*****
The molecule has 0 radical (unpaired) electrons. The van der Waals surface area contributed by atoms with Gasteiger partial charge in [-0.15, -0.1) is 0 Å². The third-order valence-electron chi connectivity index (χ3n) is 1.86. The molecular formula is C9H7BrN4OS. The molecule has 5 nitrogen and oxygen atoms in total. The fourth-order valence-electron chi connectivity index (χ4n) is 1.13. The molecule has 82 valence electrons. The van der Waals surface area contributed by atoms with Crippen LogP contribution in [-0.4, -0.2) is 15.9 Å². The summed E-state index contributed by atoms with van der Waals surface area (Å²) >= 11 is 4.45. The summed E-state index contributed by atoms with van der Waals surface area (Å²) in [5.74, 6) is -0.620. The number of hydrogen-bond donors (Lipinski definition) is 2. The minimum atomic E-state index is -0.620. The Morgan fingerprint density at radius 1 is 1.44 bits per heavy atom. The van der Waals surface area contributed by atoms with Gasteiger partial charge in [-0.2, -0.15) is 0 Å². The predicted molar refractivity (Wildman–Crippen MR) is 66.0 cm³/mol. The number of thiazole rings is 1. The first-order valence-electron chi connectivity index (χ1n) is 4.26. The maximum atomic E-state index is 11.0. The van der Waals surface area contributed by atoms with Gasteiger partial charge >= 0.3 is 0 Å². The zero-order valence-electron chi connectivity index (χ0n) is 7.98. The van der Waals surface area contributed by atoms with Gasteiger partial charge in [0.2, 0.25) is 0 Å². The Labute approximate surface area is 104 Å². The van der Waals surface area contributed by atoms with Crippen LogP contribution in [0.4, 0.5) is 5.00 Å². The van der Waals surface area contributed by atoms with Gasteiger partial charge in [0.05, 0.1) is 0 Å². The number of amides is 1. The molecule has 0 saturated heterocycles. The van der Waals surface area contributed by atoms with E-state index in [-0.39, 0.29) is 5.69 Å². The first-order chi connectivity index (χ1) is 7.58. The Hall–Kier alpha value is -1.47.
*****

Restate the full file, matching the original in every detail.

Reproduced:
The molecule has 0 radical (unpaired) electrons. The van der Waals surface area contributed by atoms with Gasteiger partial charge in [-0.15, -0.1) is 0 Å². The third-order valence-electron chi connectivity index (χ3n) is 1.86. The molecular formula is C9H7BrN4OS. The molecule has 5 nitrogen and oxygen atoms in total. The fourth-order valence-electron chi connectivity index (χ4n) is 1.13. The molecule has 82 valence electrons. The van der Waals surface area contributed by atoms with Crippen LogP contribution in [-0.4, -0.2) is 15.9 Å². The summed E-state index contributed by atoms with van der Waals surface area (Å²) >= 11 is 4.45. The summed E-state index contributed by atoms with van der Waals surface area (Å²) in [5.74, 6) is -0.620. The number of hydrogen-bond donors (Lipinski definition) is 2. The minimum atomic E-state index is -0.620. The Morgan fingerprint density at radius 1 is 1.44 bits per heavy atom. The van der Waals surface area contributed by atoms with Gasteiger partial charge in [-0.2, -0.15) is 0 Å². The predicted molar refractivity (Wildman–Crippen MR) is 66.0 cm³/mol. The number of thiazole rings is 1. The first-order valence-electron chi connectivity index (χ1n) is 4.26. The maximum atomic E-state index is 11.0. The van der Waals surface area contributed by atoms with Gasteiger partial charge >= 0.3 is 0 Å². The zero-order valence-electron chi connectivity index (χ0n) is 7.98. The van der Waals surface area contributed by atoms with Gasteiger partial charge in [0.2, 0.25) is 0 Å². The Labute approximate surface area is 104 Å². The van der Waals surface area contributed by atoms with Crippen LogP contribution in [0.4, 0.5) is 5.00 Å². The van der Waals surface area contributed by atoms with Gasteiger partial charge in [0.05, 0.1) is 0 Å². The number of amides is 1. The molecule has 0 saturated heterocycles. The van der Waals surface area contributed by atoms with E-state index in [-0.39, 0.29) is 5.69 Å². The first-order chi connectivity index (χ1) is 7.58. The Hall–Kier alpha value is -1.47.